Monday, May 19, 2008

BREVITAS

In Los Angeles, officials estimate that 80% of red light camera tickets go not to those running through intersections but to drivers making rolling right turns, a Times review has found. . . . One of the most powerful selling points for photo enforcement systems, which now monitor 175 intersections in Los Angeles County and hundreds more across the United States, has been the promise of reducing collisions caused by drivers barreling through red lights. But it is the right-turn infraction -- a frequently misunderstood and less pressing safety concern -- that drives tickets and revenue in the nation's second-biggest city and at least half a dozen others across the county. Some researchers and traffic engineers question the enforcement strategy. "I've never . . . seen any studies that suggest red light cameras would be a good safety intervention to reduce right-turning accidents," said Mark Burkey, a researcher at North Carolina A&T State University who has studied photo enforcement collision patterns. . . Federal Highway Administration research has found that cameras can reduce red light violations and broadside crashes but can also increase less serious rear-end accidents caused by people making sudden stops to avoid tickets. LA Times

The secretive investment fund the Carlyle Group is in the process of buying part of Booz Allen Hamiliton, the major military and intelligence contractor. . . Booz Allen has been a major figure in the privatization of government intelligence. Current National Intelligence Director Mike McConnell was Booz Allen’s director of defense programs before his appointment last year. Booz Allen has been deeply involved in some of the Bush administration’s most controversial counterterrorism programs, including the infamous Total Information Awareness data-mining scheme. Democracy Now

One journalist's bid to report mass murder in South Korea in 1950 was blocked by his British publisher. Another correspondent was denounced as a possibly treasonous fabricator when he did report it. In South Korea, down the generations, fear silenced those who knew. Fifty-eight years ago, at the outbreak of the Korean War, South Korean authorities secretively executed, usually without legal process, tens of thousands of southern leftists and others rightly or wrongly identified as sympathizers. Today a government Truth and Reconciliation Commission is working to dig up the facts, and the remains of victims. . . Among the Koreans who witnessed, took part in or lost family members to the mass killings, the events were hardly hidden, but they became a "public secret," barely whispered about through four decades of right-wing dictatorship here.. . . Some U.S. officers - and U.S. diplomats - were among others who reported on the killings. But their classified reports were kept secret for decades. AP

The number of Illinois households receiving food stamps has reached a record level, with almost 1.3 million people relying on the program to pay for daily staples such as milk, bread and eggs. State officials on Thursday said there might be a link between the increase and constantly rising food, gas and energy prices. Aid groups warned there are many more in need.. . . Many people have turned to food pantries across the region, but providers are also struggling to keep the shelves stocked. Donations have dwindled as people try to rein in their spending, said Bob Dolgan with the Greater Chicago Food Depository. . . That problem is compounded by an increased demand for food. Dolgan said the depository's network of pantries saw a 12 percent increase in visits this February compared with last. Some people are lining up two hours before the doors open hoping to get a bag of food, he said.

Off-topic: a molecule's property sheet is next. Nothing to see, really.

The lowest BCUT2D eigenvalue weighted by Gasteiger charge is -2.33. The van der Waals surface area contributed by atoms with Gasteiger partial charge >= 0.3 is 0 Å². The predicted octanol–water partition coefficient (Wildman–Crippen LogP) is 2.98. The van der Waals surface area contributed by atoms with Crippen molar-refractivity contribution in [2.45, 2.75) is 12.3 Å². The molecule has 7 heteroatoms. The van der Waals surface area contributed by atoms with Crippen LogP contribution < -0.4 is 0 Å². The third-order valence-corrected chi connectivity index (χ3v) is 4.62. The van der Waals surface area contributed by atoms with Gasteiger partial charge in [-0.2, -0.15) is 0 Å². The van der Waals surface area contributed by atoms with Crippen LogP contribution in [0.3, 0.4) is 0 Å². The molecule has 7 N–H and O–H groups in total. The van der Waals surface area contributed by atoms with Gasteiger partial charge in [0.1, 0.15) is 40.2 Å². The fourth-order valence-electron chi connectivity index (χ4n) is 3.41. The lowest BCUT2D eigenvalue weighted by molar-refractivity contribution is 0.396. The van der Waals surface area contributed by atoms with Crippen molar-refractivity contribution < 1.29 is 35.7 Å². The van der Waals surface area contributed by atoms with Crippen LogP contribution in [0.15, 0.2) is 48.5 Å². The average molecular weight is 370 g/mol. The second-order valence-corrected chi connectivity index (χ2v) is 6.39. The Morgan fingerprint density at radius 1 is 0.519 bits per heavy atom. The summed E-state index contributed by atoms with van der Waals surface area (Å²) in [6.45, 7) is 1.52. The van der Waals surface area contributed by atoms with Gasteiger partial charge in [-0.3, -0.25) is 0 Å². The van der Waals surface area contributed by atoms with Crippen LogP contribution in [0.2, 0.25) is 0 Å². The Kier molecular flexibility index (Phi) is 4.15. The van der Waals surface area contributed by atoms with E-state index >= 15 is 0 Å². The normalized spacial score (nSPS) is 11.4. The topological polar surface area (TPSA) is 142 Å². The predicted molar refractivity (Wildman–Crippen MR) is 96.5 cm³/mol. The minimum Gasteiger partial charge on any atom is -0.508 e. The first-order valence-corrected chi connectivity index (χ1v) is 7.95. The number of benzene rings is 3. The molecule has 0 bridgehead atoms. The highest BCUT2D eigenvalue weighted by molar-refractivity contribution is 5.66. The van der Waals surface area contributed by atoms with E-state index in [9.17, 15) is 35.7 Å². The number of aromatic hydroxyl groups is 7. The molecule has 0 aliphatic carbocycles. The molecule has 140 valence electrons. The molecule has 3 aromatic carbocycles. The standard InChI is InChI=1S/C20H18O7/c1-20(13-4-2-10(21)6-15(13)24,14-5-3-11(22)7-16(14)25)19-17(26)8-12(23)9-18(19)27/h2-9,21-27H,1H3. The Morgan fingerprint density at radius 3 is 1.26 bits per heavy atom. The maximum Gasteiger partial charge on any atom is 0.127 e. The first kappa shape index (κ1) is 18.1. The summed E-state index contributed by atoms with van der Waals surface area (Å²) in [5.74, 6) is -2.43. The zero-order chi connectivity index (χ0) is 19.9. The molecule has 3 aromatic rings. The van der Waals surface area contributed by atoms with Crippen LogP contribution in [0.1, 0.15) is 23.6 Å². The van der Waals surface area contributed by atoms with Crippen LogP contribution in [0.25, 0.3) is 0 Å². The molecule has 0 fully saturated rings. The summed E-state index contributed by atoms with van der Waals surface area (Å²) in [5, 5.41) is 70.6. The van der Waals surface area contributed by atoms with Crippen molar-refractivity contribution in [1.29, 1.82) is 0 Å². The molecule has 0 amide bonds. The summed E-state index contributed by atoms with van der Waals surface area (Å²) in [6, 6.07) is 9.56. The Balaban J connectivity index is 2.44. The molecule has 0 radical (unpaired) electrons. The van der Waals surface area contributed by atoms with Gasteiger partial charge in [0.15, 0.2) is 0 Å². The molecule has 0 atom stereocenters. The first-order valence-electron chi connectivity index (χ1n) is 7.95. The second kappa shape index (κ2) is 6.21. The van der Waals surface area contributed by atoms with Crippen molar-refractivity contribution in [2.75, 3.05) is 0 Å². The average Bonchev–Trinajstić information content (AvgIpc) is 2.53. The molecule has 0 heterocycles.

Obama said he would pursue a vigorous antitrust policy and singled out the media industry as one area where government regulators would need to be watchful as consolidation increases. . . We're going to have an antitrust division in the Justice Department that actually believes in antitrust law. We haven't had that for the last seven, eight years," Obama said. - Reuters

There are two eminent domain issues on the ballot in California one would sweepingly bar "state and local governments from taking or damaging private property for private uses. It prohibits rent control and similar measures, eliminates deference to government in property rights cases, and changes condemnation rules. Fiscal impact includes increased costs to many governments due to the measure's restrictions." It is currently losing by four points in a PPI poll. The desirable alterative "bars the use of eminent domain to acquire an owner-occupied residence for conveyance to a private person or business entity. It creates exceptions for public works, public health and safety, and crime prevention." It is ahead by 25 points

Independent candidate for President Ralph Nader described the current government and economic system of the United States as "corporate fascism" at a campaign event held in Berkeley. "We're living in a country whose democracy is beyond the breaking point. The extent of corporate control has developed into corporate fascism," declared Nader. "We don't have a capitalist economic system - it's corporate fascism. Every major tenet of capitalism is violated by corporate power," said Nader. Only small businesses still practice capitalism, according to Nader. Nader explained that major corporations buy politicians and write the laws through their lobbyists, thus owning the Capitol. They receive billions in government subsidies and hand-outs, but 68 percent of corporations pay no federal income tax, according to Nader. - OpEd News

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